There is unlikely to be a drop in fertiliser prices before the spring and concerns are growing about the availability of supply, a leading market analyst has said.
Dan Basse from Chicago-headquartered research firm AgResource said the unprecedented lift in fertiliser prices over recent weeks was due to rising global energy markets.
“I don’t see any change in world energy, and I don’t see any change in world fertiliser prices. Unfortunately, they are going to stay high all the way into next spring,” he said.
Speaking at an event organised by grain traders Barnett-Hall, Basse raised concerns that fertiliser supplies in the USA and Europe could run short next year.
We have not seen this sharp rally in fertiliser and lack of availability
“China and now Russia are really withholding their fertilisers for their own farmers which will leave spot shortages in some countries around the world,” he warned.
“We have not seen this sharp rally in fertiliser and lack of availability [before]. Even in 2011, when fertiliser prices rallied sharply, we had availability. This year, the availability may not be there,” Basse added.
The latest price listings from suppliers in NI has straight nitrogen (CAN) at around £600/t, which is three times what local farmers were paying a year ago.
A reduction in concentrate feed costs for local livestock farmers also appears unlikely this winter, with Basse expecting global grain markets to generally stay strong over the coming months.
The market analyst said China was now importing record amounts of maize as it rebuilds its pig sector following a devastating outbreak of African Swine Fever in 2019.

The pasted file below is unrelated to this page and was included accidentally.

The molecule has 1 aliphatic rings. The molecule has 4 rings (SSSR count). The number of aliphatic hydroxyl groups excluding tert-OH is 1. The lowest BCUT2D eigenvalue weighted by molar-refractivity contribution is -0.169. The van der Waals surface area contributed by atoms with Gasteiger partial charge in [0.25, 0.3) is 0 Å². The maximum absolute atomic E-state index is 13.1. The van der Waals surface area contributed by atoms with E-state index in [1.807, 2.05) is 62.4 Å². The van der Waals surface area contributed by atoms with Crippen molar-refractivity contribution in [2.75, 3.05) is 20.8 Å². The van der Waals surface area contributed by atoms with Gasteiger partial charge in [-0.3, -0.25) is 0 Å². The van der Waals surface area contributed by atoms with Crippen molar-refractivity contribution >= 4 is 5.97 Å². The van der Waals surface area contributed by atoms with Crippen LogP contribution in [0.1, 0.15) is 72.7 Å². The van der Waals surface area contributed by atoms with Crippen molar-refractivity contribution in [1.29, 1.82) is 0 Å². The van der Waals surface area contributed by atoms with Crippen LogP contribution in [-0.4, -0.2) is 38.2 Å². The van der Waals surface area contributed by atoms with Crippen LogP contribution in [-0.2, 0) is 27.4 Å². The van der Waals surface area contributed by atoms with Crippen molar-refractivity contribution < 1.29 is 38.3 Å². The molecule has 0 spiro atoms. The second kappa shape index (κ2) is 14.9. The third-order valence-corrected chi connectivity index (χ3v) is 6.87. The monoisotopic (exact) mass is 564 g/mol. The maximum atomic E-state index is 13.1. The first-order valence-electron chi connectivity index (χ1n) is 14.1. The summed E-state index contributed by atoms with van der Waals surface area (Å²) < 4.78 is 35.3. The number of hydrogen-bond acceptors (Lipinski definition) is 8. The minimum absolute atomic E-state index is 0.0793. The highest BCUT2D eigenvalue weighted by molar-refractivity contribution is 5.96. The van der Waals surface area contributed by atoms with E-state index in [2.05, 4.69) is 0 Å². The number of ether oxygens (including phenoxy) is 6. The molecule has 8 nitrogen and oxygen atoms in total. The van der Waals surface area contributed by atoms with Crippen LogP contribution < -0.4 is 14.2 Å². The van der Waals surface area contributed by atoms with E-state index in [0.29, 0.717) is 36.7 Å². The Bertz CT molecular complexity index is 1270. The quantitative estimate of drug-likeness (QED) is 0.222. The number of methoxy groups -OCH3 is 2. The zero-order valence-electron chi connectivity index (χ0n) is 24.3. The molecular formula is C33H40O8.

The other new demand driver in the global grain trade is the rollout of renewable diesel in the US
“China imported one in every four metric tonnes traded in the world feed grain sector last year. That is a big deal,” Basse said.
The other new demand driver in the global grain trade is the rollout of renewable diesel in the US. The new fuel, which is similar to biodiesel, is now mandated for use in heavy goods vehicles in several western states.
However, soya markets are looking much less upbeat over coming months, with Basse expecting significant exports to come out of Argentina next spring.
“Don’t buy meal too far ahead unless you see a South American weather problem,” he told representatives from the local feed trade.
Meat and dairy
While costs for local livestock farmers are forecast to remain high, there is a positive outlook from AgResource for global meat and dairy markets over the coming months.
The only market that hasn’t risen to the same degree is dairy
“World meat prices are up 40% from where we were last year. The only market that hasn’t risen to the same degree is dairy,” Basse said.
“We believe that, because cow numbers are declining in the EU, USA and New Zealand in the year ahead, dairy markets look robust as we head into 2022,” he added.